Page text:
Blog Posts for Community Engagement

Alan Michelson’s Public Art: History and Place Matter a Lot

Posted by Mr. John W. Haworth, Mar 19, 2021 0 comments

According to the artist Alan Michelson—a Mohawk member of the Six Nations of the Grand River who is currently based in New York—history is unfinished business demanding our attention. He believes that American history needs to address some hard truths if we are ever to progress beyond this tragic juncture. Alan also believes that the arts generally, and public art in particular, play significant roles both in addressing complex issues and making important social change. From his Indigenous world view, the violent and fraudulent dispossession of Native people is a significant issue that must be front and center in the national discourse. He has contributed considerably to this discourse, especially in the last couple of years. The Whitney Museum presented his solo exhibition Wolf Nation (Oct. 25, 2019 through Jan. 12, 2020) and College Art Association named him one of their two Distinguished Artists for their 2021 conference. He has made substantive contributions to the national cultural conversation for years. As Alan conveys, “My work is very much grounded in the local, in place, and place can be fraught when you’re Indigenous.” From his perspective, understanding the historical and cultural dynamics of place is at the heart of his work. 

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10 Reasons to Support the Arts in 2021

Posted by Mr. Randy Cohen, Mar 17, 2021 0 comments

The effective arts advocate needs to articulate the value of the arts in as many ways as possible—from the passionately inherent to the functionally pragmatic—and to deploy the right case-making tool in the right moment. Consider these “10 Reasons to Support the Arts” as your Swiss army knife for arts advocacy. It can feel intimidating Zooming with, or walking into, a legislator’s office—even to experienced advocates. To always feel prepared, I break the advocacy process down into three questions: Who gets the message? What is the message? and, Who delivers the message? When you are preparing your case for the arts, remember The Golden Rule: No numbers without a story, and no stories without a number. The arts are all about stories—often small, always meaningful. Share yours. It is engaging and draws your listener in—and then pair it with the research-based findings in “10 Reasons to Support the Arts.” Yours will be an advocacy visit that is not soon forgotten!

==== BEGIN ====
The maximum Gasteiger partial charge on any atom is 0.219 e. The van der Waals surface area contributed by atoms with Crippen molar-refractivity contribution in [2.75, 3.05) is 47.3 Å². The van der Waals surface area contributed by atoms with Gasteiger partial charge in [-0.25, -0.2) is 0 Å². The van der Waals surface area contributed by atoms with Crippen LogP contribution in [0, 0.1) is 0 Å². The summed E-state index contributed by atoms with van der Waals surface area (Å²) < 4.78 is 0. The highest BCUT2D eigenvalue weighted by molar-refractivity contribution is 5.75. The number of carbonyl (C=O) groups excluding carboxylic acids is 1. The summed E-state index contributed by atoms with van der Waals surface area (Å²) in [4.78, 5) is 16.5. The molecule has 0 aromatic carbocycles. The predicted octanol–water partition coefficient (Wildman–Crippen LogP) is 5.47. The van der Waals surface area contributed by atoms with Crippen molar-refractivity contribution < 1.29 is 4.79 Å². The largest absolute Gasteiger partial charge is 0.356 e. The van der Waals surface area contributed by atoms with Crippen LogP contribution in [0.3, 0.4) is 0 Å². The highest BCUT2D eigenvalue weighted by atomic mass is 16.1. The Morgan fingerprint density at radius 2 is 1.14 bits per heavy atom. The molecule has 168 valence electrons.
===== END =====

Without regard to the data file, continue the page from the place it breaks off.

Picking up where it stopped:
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10 Trends that Will Impact Arts, Culture, and the Creative Economy in 2021

Posted by Mr. Clayton W. Lord, Mar 16, 2021 0 comments

About this time last year, Americans for the Arts staff put our heads together to create a “Trends in 2020” blog post. We didn’t anticipate an economy-grinding pandemic, which has devastatingly shaped everything this past year, but we did hit some of the other trends that occurred—demographic change, rising division and distrust, shifts towards equity, the fight over who would get to vote and political power, and the primacy of data. Across the arts field, most of us would agree that 2020 was a humbling, surprising, traumatic, and frustratingly unpredictable year. While trend forecasting in this moment is a tricky business, understanding what might be coming around the bend is crucial to our success as a field, particularly as we navigate such a volatile time. Who knows, honestly, what 2021 will bring—but the staff at Americans for the Arts got together (virtually, this time) and here’s what we’ve come up with—10 trends that we think will impact arts, culture, and the creative economy in 2021.